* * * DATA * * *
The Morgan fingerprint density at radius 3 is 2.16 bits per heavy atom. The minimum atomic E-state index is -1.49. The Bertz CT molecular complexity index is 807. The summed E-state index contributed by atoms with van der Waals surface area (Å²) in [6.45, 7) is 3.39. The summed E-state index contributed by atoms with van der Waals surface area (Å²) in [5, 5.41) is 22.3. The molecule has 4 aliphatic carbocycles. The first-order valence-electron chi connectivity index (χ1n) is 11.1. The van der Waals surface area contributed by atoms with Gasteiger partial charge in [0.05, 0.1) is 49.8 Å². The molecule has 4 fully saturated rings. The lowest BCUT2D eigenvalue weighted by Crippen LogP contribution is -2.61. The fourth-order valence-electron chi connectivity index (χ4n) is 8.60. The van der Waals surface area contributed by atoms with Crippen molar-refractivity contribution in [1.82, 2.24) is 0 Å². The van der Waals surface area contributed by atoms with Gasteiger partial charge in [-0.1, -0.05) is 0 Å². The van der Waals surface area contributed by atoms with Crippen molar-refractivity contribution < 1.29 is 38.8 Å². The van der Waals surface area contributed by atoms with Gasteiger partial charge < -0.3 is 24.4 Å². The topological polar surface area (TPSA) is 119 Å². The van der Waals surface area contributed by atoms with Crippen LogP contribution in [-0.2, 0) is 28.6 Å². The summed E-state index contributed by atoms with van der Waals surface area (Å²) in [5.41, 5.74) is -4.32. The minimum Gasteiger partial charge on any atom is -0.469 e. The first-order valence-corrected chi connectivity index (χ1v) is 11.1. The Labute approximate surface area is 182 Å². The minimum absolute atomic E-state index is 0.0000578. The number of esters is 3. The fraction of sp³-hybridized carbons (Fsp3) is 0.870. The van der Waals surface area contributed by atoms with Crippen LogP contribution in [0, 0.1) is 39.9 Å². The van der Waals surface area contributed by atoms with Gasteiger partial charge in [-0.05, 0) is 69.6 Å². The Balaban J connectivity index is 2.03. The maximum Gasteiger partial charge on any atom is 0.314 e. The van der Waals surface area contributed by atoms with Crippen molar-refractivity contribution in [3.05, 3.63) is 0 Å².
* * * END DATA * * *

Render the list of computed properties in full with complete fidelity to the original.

The Morgan fingerprint density at radius 3 is 2.16 bits per heavy atom. The minimum atomic E-state index is -1.49. The Bertz CT molecular complexity index is 807. The summed E-state index contributed by atoms with van der Waals surface area (Å²) in [6.45, 7) is 3.39. The summed E-state index contributed by atoms with van der Waals surface area (Å²) in [5, 5.41) is 22.3. The molecule has 4 aliphatic carbocycles. The first-order valence-electron chi connectivity index (χ1n) is 11.1. The van der Waals surface area contributed by atoms with Gasteiger partial charge in [0.05, 0.1) is 49.8 Å². The molecule has 4 fully saturated rings. The lowest BCUT2D eigenvalue weighted by Crippen LogP contribution is -2.61. The fourth-order valence-electron chi connectivity index (χ4n) is 8.60. The van der Waals surface area contributed by atoms with Crippen molar-refractivity contribution in [1.82, 2.24) is 0 Å². The van der Waals surface area contributed by atoms with Gasteiger partial charge in [-0.1, -0.05) is 0 Å². The van der Waals surface area contributed by atoms with Crippen molar-refractivity contribution < 1.29 is 38.8 Å². The van der Waals surface area contributed by atoms with Gasteiger partial charge < -0.3 is 24.4 Å². The topological polar surface area (TPSA) is 119 Å². The van der Waals surface area contributed by atoms with Crippen LogP contribution in [-0.2, 0) is 28.6 Å². The summed E-state index contributed by atoms with van der Waals surface area (Å²) in [5.41, 5.74) is -4.32. The minimum Gasteiger partial charge on any atom is -0.469 e. The first-order valence-corrected chi connectivity index (χ1v) is 11.1. The Labute approximate surface area is 182 Å². The minimum absolute atomic E-state index is 0.0000578. The number of esters is 3. The fraction of sp³-hybridized carbons (Fsp3) is 0.870. The van der Waals surface area contributed by atoms with Crippen LogP contribution in [0, 0.1) is 39.9 Å². The van der Waals surface area contributed by atoms with Gasteiger partial charge in [-0.05, 0) is 69.6 Å². The Balaban J connectivity index is 2.03. The maximum Gasteiger partial charge on any atom is 0.314 e. The van der Waals surface area contributed by atoms with Crippen molar-refractivity contribution in [3.05, 3.63) is 0 Å².